Having briefly reviewed the history of the Game Boy from Nintendo, today we continue with another of that mythical handheld console: the Sega Game Gear. I know many of you like this machine and a few others I did know in the comments of the article on the Game Boy, so here we go.
As in previous posts on consoles your life, my intention is to do a comprehensive study on the portable Sega, but rather give a few hints about the life and miracles of this console.
Game Gear, the first handheld console Sega
Nintendo had released the Game & Watch line to market before the Game Boy, Sega but, instead, landed in the world of laptops directly to their Game Gear. It was in October 1990when the new console saw the light for the first time in Japan and just six months later, on April 91, came to Europe and North America.
Despite hitting the market just a year after the Game Boy, the main difference that the console had regarding Nintendo Sega was its color display. While the Game Boy had to settle for a not too wide range of grays, the Game Gear, which continued to be a Master System portable, following the footsteps of the other two portable color that existed in the market: Atari Lynx and Turbo Express.
Aesthetically also had a very clear difference from the Game Boy. Nintendo machine was vertical, with the screen up and down buttons and the crossheads while the Game Gear betting on the formula used by Atari in its Lynx: display at the center, crosshead left and right buttons.
Game Gear vs. Master System
I said before the Game Gear kept being a Master System in portable version. Logically the screen resolution, as this is 3.2 inches, was less than her sister desktop could reach. In fact the decision of the Game Gear was the same as the one with the Game Boy. That is, 160 × 144 pixels.
In contrast, the portable Sega had a wider color palette than the Master System as well as the possibility of stereo sound through the headphone output. The console from Sega pulled mono signal only.
A part of the facility to make ports of games for the Master System Game Gear, there is an accessory called Master Gear Converter that allows games directly use the home console on the laptop. The format of the Game Gear games, by the way, is also the cartridge. Y is introduced into a slot at the top.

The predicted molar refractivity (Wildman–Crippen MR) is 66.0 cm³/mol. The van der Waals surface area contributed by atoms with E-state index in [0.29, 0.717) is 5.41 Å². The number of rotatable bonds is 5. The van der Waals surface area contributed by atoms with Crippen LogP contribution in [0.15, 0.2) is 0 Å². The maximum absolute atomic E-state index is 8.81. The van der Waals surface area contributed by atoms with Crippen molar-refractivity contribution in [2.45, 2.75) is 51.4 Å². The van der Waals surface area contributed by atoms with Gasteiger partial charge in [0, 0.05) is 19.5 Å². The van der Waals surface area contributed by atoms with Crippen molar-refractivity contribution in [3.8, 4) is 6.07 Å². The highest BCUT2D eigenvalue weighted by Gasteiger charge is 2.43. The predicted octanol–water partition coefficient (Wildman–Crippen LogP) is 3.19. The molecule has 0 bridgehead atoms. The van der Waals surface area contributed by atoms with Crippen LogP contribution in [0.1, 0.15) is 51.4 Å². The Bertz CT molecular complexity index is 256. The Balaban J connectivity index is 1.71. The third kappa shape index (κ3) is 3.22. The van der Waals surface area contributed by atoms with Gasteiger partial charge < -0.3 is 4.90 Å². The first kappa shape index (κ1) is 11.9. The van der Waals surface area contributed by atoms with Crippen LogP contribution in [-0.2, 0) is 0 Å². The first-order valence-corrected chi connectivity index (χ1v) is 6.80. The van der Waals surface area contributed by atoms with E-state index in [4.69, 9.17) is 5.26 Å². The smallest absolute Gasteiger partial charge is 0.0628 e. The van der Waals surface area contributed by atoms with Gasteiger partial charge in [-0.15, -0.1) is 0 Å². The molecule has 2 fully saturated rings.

In their guts are exactly the same processors as the Master System carries inside: A Zilog Z80 (8 bits). It has 8 KB of RAM and is capable of simultaneously displaying on the screen 32 of the 4,096 colors available to the console altogether. To play had to put 6 AA batteries or connect to the network through a current transformer.
When we talk about the Game Boy saw a bunch of accessories for the console throughout its history were launched, but I must say that the Game Gear will not just take on added (above I mentioned the Master Gear Converter). Without wishing to review them all, I will mention the two or three that seem most striking.
Certainly one of them is the Game Gear TV tuner, in which, as its name suggests, was nothing more than a TV tuner that could connect to the console using the cartridge slot. Maybe he was not able to provide the best signal, but hey, to watch TV in the console did not seem bad idea.
The other thing I like is the rescue Super Wide Gear. More than anything because of being left with a magnifying glass we could make the small screen of the console to see her enlarged artificially.
Sales and console life cycle
We can say that the Game Gear was not a failure. In fact it was a relatively successful console, although it is true that he was unable to compete with the Game Boy, his main adversary. Yes he ate potatoes to other consoles that tried to be the competence of the DS, selling a total of 11 million units worldwide during its seven-year life.
The main problem that Sega was found was the lack of support by development companies. Not that there were companies interested in launching products for this console, Nintendo just had a much larger number of developers working for the Game Boy Sega could get.
As interesting and curious fact is true that at the beginning of the 90s, many years before Nintendo launched its Nintendo DS market (which happened in 2004), Sega had planned to launch a console with touch screen as successor the Game Gear. Finally, given the high cost of this technology at the time, the company decided to forget the idea and ended in 1995 launching the Sega Nomad, which was nothing more than a portable version of the Mega Drive. But that would be another story.